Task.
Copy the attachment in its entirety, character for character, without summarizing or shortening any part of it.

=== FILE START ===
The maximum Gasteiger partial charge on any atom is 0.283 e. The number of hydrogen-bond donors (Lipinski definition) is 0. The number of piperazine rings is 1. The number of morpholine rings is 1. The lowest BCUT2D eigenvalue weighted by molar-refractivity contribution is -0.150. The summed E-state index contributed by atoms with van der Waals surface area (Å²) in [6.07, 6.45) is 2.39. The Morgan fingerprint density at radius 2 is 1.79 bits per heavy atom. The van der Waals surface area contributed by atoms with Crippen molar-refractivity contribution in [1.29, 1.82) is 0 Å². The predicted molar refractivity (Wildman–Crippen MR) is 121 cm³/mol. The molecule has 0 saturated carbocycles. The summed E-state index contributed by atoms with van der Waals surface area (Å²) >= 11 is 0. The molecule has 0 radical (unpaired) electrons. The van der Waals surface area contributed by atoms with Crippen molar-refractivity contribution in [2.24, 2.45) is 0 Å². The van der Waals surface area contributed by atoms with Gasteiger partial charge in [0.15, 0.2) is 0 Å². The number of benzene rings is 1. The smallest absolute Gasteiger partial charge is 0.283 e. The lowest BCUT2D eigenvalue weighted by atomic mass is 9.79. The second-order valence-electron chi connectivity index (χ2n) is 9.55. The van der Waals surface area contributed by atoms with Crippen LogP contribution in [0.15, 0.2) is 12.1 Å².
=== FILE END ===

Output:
The maximum Gasteiger partial charge on any atom is 0.283 e. The number of hydrogen-bond donors (Lipinski definition) is 0. The number of piperazine rings is 1. The number of morpholine rings is 1. The lowest BCUT2D eigenvalue weighted by molar-refractivity contribution is -0.150. The summed E-state index contributed by atoms with van der Waals surface area (Å²) in [6.07, 6.45) is 2.39. The Morgan fingerprint density at radius 2 is 1.79 bits per heavy atom. The van der Waals surface area contributed by atoms with Crippen molar-refractivity contribution in [1.29, 1.82) is 0 Å². The predicted molar refractivity (Wildman–Crippen MR) is 121 cm³/mol. The molecule has 0 saturated carbocycles. The summed E-state index contributed by atoms with van der Waals surface area (Å²) >= 11 is 0. The molecule has 0 radical (unpaired) electrons. The van der Waals surface area contributed by atoms with Crippen molar-refractivity contribution in [2.24, 2.45) is 0 Å². The van der Waals surface area contributed by atoms with Gasteiger partial charge in [0.15, 0.2) is 0 Å². The number of benzene rings is 1. The smallest absolute Gasteiger partial charge is 0.283 e. The lowest BCUT2D eigenvalue weighted by atomic mass is 9.79. The second-order valence-electron chi connectivity index (χ2n) is 9.55. The van der Waals surface area contributed by atoms with Crippen LogP contribution in [0.15, 0.2) is 12.1 Å².